A Message to Graduates: Sometimes it’s Good to Ignore a Few Wrong Way Signs

Wrong Way Sign

On the road of life, you’ll see many signs telling you how fast to go, when to stop, when to take a detour, and when you’re going the wrong way.  Sometimes it’s a good idea to ignore those signs posted by society and go your own way.

1. Society will tell you to buy a brand new car before you have the money

It might sound tempting when you hear things like “No money down”, or “only $150 a month”, or “only $5 a day.”  Don’t do it!  Save up cash and buy a cheap, used A to B car with no payments.  Until you have the cash, walk, ride a bike, take the bus, or use Uber.  When you finally buy a car, set aside around $150 per month to cover maintenance and repairs.

2. Society will tell you to spend as much money as you can on a house

Don’t rush into buying a house.  It’s okay to rent until you know where you want to put down roots.  When you’re ready to buy, don’t take out a loan that’s more than 15 years long and don’t commit to a payment that’s more than 25% of your monthly income.  No matter what the bank says, too much house payment makes life harder than it has to be.

3. Society will tell you to use a credit card to get what you want now

A good credit rating is important for things like insurance rates, low interest rates on home loans and even getting a job.  But, use credit wisely.  Get a credit card or two, not because they have the best airline miles or cashback, but because you need them to maintain a credit score.  Always pay your bill off completely every month.  I can think of much better ways to spend 20% of your credit card bill than paying interest and late fees to the card company.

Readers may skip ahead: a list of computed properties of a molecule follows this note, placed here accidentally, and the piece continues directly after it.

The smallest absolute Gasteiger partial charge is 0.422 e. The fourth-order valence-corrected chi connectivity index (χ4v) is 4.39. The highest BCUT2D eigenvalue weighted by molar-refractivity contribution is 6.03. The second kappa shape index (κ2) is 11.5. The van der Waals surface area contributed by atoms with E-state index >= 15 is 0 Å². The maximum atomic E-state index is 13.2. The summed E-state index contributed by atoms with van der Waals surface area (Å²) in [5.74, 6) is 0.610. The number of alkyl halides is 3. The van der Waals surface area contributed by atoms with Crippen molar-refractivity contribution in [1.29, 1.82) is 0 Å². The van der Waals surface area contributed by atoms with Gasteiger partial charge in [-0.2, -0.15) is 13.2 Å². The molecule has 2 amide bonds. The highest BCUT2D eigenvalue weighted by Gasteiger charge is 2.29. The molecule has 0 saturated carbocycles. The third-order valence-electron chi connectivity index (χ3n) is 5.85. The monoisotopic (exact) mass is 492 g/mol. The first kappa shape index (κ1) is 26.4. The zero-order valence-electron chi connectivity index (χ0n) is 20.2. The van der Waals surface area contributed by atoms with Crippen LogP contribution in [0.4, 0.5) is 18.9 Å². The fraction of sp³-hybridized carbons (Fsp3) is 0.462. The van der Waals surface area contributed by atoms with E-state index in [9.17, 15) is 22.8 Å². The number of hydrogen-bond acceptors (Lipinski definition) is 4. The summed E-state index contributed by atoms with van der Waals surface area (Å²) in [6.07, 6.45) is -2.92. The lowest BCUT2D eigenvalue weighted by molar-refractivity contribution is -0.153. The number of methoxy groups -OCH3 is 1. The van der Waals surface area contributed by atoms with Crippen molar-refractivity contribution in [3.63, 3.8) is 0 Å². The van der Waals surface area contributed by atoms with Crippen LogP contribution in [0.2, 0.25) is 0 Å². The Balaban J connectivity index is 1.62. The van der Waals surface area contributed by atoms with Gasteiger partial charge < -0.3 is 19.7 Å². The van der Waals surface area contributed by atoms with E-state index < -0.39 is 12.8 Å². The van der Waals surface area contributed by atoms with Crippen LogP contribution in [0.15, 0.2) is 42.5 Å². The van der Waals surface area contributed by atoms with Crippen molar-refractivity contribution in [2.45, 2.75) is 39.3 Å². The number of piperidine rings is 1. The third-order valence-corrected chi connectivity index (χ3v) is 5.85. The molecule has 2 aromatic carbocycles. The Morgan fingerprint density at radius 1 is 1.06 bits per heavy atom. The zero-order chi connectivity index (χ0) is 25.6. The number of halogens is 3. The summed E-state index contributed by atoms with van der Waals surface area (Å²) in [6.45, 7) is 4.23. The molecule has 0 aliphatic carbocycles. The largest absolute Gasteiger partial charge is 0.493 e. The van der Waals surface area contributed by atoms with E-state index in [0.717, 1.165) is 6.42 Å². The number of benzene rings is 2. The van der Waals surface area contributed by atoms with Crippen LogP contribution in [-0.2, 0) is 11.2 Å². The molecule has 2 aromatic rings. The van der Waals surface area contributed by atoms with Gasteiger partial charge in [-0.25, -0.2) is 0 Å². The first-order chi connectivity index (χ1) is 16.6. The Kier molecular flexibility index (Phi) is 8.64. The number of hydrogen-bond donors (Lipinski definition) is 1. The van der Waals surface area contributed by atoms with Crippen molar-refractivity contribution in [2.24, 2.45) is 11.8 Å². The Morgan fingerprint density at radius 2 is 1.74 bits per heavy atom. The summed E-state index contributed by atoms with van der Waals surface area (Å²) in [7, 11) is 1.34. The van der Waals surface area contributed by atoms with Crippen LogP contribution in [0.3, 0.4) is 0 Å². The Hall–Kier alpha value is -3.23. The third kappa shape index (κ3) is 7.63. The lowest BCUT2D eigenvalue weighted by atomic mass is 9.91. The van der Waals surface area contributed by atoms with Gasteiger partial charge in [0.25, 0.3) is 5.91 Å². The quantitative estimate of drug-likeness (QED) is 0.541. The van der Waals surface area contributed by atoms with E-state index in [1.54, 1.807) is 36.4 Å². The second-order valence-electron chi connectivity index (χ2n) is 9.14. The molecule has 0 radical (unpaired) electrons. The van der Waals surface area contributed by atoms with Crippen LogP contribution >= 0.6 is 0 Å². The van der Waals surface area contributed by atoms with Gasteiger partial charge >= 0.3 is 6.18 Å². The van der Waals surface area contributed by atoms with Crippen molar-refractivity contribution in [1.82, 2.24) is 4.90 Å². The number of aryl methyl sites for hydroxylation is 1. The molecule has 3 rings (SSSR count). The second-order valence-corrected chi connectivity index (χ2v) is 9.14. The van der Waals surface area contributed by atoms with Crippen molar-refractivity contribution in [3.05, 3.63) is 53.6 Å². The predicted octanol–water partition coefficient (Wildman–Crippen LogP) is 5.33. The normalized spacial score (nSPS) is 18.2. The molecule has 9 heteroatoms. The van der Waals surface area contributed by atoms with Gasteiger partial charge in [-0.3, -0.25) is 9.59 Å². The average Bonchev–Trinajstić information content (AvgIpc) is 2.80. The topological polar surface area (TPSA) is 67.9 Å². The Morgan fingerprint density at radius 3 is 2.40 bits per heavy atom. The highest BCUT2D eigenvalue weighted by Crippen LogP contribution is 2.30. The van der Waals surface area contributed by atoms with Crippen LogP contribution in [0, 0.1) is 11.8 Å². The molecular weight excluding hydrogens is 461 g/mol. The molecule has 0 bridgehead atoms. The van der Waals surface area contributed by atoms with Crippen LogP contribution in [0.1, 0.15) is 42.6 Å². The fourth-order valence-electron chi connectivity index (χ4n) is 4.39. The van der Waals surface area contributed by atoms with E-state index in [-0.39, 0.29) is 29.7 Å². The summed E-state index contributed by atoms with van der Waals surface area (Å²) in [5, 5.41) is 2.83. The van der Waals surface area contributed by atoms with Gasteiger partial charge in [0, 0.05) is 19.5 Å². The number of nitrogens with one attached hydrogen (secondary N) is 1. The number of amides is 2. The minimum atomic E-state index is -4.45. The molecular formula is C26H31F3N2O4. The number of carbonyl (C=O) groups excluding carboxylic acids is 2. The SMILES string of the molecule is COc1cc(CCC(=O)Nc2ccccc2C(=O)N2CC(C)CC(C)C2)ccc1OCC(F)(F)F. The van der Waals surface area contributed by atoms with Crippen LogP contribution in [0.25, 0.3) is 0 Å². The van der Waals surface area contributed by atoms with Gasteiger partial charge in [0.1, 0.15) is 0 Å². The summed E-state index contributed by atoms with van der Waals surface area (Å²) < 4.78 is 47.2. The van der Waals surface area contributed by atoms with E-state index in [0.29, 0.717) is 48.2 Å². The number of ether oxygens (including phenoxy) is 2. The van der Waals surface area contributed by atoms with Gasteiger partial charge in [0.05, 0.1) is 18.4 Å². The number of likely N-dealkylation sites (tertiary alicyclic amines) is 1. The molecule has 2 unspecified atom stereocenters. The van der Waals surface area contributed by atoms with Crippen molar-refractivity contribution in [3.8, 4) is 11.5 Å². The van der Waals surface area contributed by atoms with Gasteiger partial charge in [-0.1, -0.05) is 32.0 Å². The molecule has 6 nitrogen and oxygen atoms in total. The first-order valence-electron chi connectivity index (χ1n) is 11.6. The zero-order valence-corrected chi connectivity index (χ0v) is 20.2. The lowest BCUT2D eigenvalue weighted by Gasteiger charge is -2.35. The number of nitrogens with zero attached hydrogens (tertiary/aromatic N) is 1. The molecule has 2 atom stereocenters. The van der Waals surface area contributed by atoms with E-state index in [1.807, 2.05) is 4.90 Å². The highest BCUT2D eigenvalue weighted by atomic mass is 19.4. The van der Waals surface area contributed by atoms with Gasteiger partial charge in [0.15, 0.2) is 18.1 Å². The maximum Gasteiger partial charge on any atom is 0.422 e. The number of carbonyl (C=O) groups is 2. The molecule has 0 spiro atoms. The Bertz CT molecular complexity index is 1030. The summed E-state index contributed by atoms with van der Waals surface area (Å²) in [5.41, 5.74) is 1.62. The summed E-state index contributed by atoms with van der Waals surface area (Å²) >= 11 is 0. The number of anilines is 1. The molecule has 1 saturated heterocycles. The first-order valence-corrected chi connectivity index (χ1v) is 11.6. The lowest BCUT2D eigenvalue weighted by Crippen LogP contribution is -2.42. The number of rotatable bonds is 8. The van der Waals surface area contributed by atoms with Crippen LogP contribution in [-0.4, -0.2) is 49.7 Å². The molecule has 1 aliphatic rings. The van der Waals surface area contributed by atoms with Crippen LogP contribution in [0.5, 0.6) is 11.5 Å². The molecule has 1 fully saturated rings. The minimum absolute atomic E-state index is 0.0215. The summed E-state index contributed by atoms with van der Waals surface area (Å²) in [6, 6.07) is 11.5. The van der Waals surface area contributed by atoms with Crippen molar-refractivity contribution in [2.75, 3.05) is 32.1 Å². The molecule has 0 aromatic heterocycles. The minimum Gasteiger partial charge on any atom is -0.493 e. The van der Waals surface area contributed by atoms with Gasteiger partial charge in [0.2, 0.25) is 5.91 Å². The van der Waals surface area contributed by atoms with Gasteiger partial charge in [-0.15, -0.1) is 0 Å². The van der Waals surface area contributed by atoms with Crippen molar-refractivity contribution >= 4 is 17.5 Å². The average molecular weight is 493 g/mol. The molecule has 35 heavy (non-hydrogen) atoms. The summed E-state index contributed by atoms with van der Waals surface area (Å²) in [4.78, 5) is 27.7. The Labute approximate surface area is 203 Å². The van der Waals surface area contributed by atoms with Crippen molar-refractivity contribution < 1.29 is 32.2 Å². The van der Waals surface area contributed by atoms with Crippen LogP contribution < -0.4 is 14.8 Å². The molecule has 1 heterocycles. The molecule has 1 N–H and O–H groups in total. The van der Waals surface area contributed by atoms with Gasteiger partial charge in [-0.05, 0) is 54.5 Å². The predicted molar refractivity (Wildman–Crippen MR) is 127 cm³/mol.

5. Society will tell you to go to the most prestigious (usually the most expensive) college you can

How about just going to a community college?  Unless you know you want to be something that requires the fancy education like a doctor, a lawyer, or a scientist, you generally don’t need a pricey four-year degree.  What you really need is experience.  If you do decide to get that degree, shop around for deals and look for scholarships.  Choosing a high-priced private medical school over a cheaper state school isn’t going to make you a better doctor.  Also, be careful how much money you borrow to do it.  Student loans are with you for life – they won’t go away, even if you declare bankruptcy.

6. Society will tell you to find a nice, secure, well-paying job from which no one gets fired

Don’t be afraid to try out many different kinds of jobs until you find the one you like.  If the one you like doesn’t pay well, find a way to make it pay well.  Work harder, start your own business based on that job, or take on a second job to support the job you love.  If you’re not sure what you want to do after high-school or college and aren’t afraid of some hard work, try a trade school.  As Mike Rowe points out, there are quite a few good paying blue-collar jobs out there.  Some of which can lead to six-figure incomes.

Often times society will tell you to join the crowd and take the easy route, or to go down the slide.  Don’t be afraid to go up the slide, even if the people across from you are yelling, “You’re going the wrong way!” (Thank you Planes, Trains and Automobiles)

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